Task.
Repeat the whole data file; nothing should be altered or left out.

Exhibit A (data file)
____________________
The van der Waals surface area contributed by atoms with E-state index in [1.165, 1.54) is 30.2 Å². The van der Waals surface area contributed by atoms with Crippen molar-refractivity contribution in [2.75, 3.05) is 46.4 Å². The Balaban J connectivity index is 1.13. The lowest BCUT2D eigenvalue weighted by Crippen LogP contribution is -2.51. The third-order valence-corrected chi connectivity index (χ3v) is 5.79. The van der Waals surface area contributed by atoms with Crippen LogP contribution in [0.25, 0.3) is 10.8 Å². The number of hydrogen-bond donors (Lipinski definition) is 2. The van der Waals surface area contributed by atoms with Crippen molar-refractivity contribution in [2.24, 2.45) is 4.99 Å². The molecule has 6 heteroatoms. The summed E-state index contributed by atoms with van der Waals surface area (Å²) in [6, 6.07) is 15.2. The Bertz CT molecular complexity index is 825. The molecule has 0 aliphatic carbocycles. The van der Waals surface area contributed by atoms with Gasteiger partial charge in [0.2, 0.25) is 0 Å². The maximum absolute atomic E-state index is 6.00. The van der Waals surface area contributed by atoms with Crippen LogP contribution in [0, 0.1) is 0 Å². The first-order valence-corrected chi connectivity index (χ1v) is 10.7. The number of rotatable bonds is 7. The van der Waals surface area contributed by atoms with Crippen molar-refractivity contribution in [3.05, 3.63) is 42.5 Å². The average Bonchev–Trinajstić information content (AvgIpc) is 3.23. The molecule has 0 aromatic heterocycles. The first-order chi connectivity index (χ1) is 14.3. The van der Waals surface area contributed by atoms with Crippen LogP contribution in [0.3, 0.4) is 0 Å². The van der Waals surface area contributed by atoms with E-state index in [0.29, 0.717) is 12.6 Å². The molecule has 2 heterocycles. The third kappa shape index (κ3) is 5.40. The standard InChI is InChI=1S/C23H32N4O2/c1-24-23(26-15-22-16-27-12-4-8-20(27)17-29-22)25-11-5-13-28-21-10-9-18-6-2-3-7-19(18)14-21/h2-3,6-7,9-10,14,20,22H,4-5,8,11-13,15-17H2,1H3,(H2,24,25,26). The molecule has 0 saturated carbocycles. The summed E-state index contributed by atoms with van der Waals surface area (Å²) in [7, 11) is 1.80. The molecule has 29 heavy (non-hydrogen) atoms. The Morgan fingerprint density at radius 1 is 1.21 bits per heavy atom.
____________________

The van der Waals surface area contributed by atoms with E-state index in [1.165, 1.54) is 30.2 Å². The van der Waals surface area contributed by atoms with Crippen molar-refractivity contribution in [2.75, 3.05) is 46.4 Å². The Balaban J connectivity index is 1.13. The lowest BCUT2D eigenvalue weighted by Crippen LogP contribution is -2.51. The third-order valence-corrected chi connectivity index (χ3v) is 5.79. The van der Waals surface area contributed by atoms with Crippen LogP contribution in [0.25, 0.3) is 10.8 Å². The number of hydrogen-bond donors (Lipinski definition) is 2. The van der Waals surface area contributed by atoms with Crippen molar-refractivity contribution in [2.24, 2.45) is 4.99 Å². The molecule has 6 heteroatoms. The summed E-state index contributed by atoms with van der Waals surface area (Å²) in [6, 6.07) is 15.2. The Bertz CT molecular complexity index is 825. The molecule has 0 aliphatic carbocycles. The van der Waals surface area contributed by atoms with Gasteiger partial charge in [0.2, 0.25) is 0 Å². The maximum absolute atomic E-state index is 6.00. The van der Waals surface area contributed by atoms with Crippen LogP contribution in [0, 0.1) is 0 Å². The first-order valence-corrected chi connectivity index (χ1v) is 10.7. The number of rotatable bonds is 7. The van der Waals surface area contributed by atoms with Crippen molar-refractivity contribution in [3.05, 3.63) is 42.5 Å². The average Bonchev–Trinajstić information content (AvgIpc) is 3.23. The molecule has 0 aromatic heterocycles. The first-order chi connectivity index (χ1) is 14.3. The van der Waals surface area contributed by atoms with Crippen LogP contribution in [0.3, 0.4) is 0 Å². The van der Waals surface area contributed by atoms with E-state index in [0.29, 0.717) is 12.6 Å². The molecule has 2 heterocycles. The third kappa shape index (κ3) is 5.40. The standard InChI is InChI=1S/C23H32N4O2/c1-24-23(26-15-22-16-27-12-4-8-20(27)17-29-22)25-11-5-13-28-21-10-9-18-6-2-3-7-19(18)14-21/h2-3,6-7,9-10,14,20,22H,4-5,8,11-13,15-17H2,1H3,(H2,24,25,26). The molecule has 0 saturated carbocycles. The summed E-state index contributed by atoms with van der Waals surface area (Å²) in [7, 11) is 1.80. The molecule has 29 heavy (non-hydrogen) atoms. The Morgan fingerprint density at radius 1 is 1.21 bits per heavy atom.